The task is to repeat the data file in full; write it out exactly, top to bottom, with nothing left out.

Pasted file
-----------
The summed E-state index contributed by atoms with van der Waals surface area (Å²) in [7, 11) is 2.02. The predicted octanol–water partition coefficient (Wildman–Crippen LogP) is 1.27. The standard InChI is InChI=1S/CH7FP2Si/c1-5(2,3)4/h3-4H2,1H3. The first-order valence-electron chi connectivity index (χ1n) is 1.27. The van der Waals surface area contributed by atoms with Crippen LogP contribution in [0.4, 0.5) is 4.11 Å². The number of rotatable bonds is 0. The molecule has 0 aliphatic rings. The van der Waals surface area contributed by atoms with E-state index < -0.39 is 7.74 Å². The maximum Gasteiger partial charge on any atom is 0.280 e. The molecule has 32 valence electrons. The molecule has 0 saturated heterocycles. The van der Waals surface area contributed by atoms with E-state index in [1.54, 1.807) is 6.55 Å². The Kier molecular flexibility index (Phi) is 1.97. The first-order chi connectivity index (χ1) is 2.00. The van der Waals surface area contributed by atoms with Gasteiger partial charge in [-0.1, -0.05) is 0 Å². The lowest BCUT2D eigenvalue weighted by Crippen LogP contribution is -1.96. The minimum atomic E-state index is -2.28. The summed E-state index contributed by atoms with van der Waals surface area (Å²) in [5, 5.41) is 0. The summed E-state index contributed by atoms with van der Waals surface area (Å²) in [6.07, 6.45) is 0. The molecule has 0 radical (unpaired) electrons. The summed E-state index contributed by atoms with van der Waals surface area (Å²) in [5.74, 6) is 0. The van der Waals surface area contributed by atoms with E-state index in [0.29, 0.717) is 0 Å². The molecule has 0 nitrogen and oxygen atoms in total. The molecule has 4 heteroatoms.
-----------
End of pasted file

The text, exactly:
The summed E-state index contributed by atoms with van der Waals surface area (Å²) in [7, 11) is 2.02. The predicted octanol–water partition coefficient (Wildman–Crippen LogP) is 1.27. The standard InChI is InChI=1S/CH7FP2Si/c1-5(2,3)4/h3-4H2,1H3. The first-order valence-electron chi connectivity index (χ1n) is 1.27. The van der Waals surface area contributed by atoms with Crippen LogP contribution in [0.4, 0.5) is 4.11 Å². The number of rotatable bonds is 0. The molecule has 0 aliphatic rings. The van der Waals surface area contributed by atoms with E-state index < -0.39 is 7.74 Å². The maximum Gasteiger partial charge on any atom is 0.280 e. The molecule has 32 valence electrons. The molecule has 0 saturated heterocycles. The van der Waals surface area contributed by atoms with E-state index in [1.54, 1.807) is 6.55 Å². The Kier molecular flexibility index (Phi) is 1.97. The first-order chi connectivity index (χ1) is 2.00. The van der Waals surface area contributed by atoms with Gasteiger partial charge in [-0.1, -0.05) is 0 Å². The lowest BCUT2D eigenvalue weighted by Crippen LogP contribution is -1.96. The minimum atomic E-state index is -2.28. The summed E-state index contributed by atoms with van der Waals surface area (Å²) in [5, 5.41) is 0. The summed E-state index contributed by atoms with van der Waals surface area (Å²) in [6.07, 6.45) is 0. The molecule has 0 radical (unpaired) electrons. The summed E-state index contributed by atoms with van der Waals surface area (Å²) in [5.74, 6) is 0. The van der Waals surface area contributed by atoms with E-state index in [0.29, 0.717) is 0 Å². The molecule has 0 nitrogen and oxygen atoms in total. The molecule has 4 heteroatoms.